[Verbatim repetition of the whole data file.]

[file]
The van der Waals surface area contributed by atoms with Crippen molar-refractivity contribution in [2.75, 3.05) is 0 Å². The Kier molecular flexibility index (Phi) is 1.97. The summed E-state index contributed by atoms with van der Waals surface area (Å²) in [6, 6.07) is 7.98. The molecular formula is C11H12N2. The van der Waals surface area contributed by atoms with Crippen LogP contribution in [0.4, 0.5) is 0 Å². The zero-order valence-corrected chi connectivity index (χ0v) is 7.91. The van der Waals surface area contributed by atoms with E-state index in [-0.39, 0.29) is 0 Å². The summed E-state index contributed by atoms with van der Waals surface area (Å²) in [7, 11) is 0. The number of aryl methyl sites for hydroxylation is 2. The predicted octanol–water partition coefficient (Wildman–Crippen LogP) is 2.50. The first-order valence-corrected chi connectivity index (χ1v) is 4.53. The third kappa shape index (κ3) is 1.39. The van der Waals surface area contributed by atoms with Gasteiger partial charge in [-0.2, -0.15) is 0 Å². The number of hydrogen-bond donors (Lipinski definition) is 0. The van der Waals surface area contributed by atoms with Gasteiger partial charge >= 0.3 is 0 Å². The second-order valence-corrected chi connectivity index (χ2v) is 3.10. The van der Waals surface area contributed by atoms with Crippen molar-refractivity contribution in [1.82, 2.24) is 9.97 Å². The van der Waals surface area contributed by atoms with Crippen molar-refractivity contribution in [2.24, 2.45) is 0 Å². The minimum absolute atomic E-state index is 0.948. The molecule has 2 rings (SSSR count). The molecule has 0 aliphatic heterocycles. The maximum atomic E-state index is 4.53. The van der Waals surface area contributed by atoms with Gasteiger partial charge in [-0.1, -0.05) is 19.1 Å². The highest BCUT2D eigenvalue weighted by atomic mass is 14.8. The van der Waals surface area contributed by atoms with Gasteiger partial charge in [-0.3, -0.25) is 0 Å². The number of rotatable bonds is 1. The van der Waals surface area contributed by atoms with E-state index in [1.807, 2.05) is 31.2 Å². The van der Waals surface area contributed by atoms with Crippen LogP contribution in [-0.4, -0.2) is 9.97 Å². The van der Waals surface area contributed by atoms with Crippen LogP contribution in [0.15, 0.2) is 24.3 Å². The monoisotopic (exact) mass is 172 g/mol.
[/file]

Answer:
The van der Waals surface area contributed by atoms with Crippen molar-refractivity contribution in [2.75, 3.05) is 0 Å². The Kier molecular flexibility index (Phi) is 1.97. The summed E-state index contributed by atoms with van der Waals surface area (Å²) in [6, 6.07) is 7.98. The molecular formula is C11H12N2. The van der Waals surface area contributed by atoms with Crippen LogP contribution in [0.4, 0.5) is 0 Å². The zero-order valence-corrected chi connectivity index (χ0v) is 7.91. The van der Waals surface area contributed by atoms with E-state index in [-0.39, 0.29) is 0 Å². The summed E-state index contributed by atoms with van der Waals surface area (Å²) in [7, 11) is 0. The number of aryl methyl sites for hydroxylation is 2. The predicted octanol–water partition coefficient (Wildman–Crippen LogP) is 2.50. The first-order valence-corrected chi connectivity index (χ1v) is 4.53. The third kappa shape index (κ3) is 1.39. The van der Waals surface area contributed by atoms with Gasteiger partial charge in [-0.2, -0.15) is 0 Å². The number of hydrogen-bond donors (Lipinski definition) is 0. The van der Waals surface area contributed by atoms with Gasteiger partial charge >= 0.3 is 0 Å². The second-order valence-corrected chi connectivity index (χ2v) is 3.10. The van der Waals surface area contributed by atoms with Crippen molar-refractivity contribution in [1.82, 2.24) is 9.97 Å². The van der Waals surface area contributed by atoms with Crippen molar-refractivity contribution in [2.24, 2.45) is 0 Å². The minimum absolute atomic E-state index is 0.948. The molecule has 2 rings (SSSR count). The molecule has 0 aliphatic heterocycles. The maximum atomic E-state index is 4.53. The van der Waals surface area contributed by atoms with Gasteiger partial charge in [-0.1, -0.05) is 19.1 Å². The highest BCUT2D eigenvalue weighted by atomic mass is 14.8. The van der Waals surface area contributed by atoms with Gasteiger partial charge in [-0.3, -0.25) is 0 Å². The number of rotatable bonds is 1. The van der Waals surface area contributed by atoms with E-state index in [1.807, 2.05) is 31.2 Å². The van der Waals surface area contributed by atoms with Crippen LogP contribution in [-0.4, -0.2) is 9.97 Å². The van der Waals surface area contributed by atoms with Crippen LogP contribution in [0.15, 0.2) is 24.3 Å². The monoisotopic (exact) mass is 172 g/mol.